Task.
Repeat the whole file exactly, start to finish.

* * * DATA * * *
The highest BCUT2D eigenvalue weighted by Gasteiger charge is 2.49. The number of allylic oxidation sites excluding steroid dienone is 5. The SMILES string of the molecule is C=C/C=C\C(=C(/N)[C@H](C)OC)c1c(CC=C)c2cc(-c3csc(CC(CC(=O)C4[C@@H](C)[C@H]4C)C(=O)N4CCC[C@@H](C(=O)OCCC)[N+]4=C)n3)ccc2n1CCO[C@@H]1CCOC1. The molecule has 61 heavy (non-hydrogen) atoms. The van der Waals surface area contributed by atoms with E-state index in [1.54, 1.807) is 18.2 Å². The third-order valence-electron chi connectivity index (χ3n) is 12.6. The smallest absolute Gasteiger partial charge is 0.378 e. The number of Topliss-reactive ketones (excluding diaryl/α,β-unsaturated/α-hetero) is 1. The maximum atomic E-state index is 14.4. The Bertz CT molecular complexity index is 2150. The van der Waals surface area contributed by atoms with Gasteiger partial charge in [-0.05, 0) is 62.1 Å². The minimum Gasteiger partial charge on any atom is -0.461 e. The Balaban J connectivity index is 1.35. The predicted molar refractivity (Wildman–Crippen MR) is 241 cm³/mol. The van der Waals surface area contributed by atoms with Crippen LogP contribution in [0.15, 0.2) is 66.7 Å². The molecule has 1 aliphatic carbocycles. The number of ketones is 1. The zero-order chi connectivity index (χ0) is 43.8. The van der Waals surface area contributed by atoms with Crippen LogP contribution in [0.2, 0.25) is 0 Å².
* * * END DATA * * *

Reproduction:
The highest BCUT2D eigenvalue weighted by Gasteiger charge is 2.49. The number of allylic oxidation sites excluding steroid dienone is 5. The SMILES string of the molecule is C=C/C=C\C(=C(/N)[C@H](C)OC)c1c(CC=C)c2cc(-c3csc(CC(CC(=O)C4[C@@H](C)[C@H]4C)C(=O)N4CCC[C@@H](C(=O)OCCC)[N+]4=C)n3)ccc2n1CCO[C@@H]1CCOC1. The molecule has 61 heavy (non-hydrogen) atoms. The van der Waals surface area contributed by atoms with E-state index in [1.54, 1.807) is 18.2 Å². The third-order valence-electron chi connectivity index (χ3n) is 12.6. The smallest absolute Gasteiger partial charge is 0.378 e. The number of Topliss-reactive ketones (excluding diaryl/α,β-unsaturated/α-hetero) is 1. The maximum atomic E-state index is 14.4. The Bertz CT molecular complexity index is 2150. The van der Waals surface area contributed by atoms with Gasteiger partial charge in [-0.05, 0) is 62.1 Å². The minimum Gasteiger partial charge on any atom is -0.461 e. The Balaban J connectivity index is 1.35. The predicted molar refractivity (Wildman–Crippen MR) is 241 cm³/mol. The van der Waals surface area contributed by atoms with Crippen LogP contribution in [0.15, 0.2) is 66.7 Å². The molecule has 1 aliphatic carbocycles. The number of ketones is 1. The zero-order chi connectivity index (χ0) is 43.8. The van der Waals surface area contributed by atoms with Crippen LogP contribution in [0.2, 0.25) is 0 Å².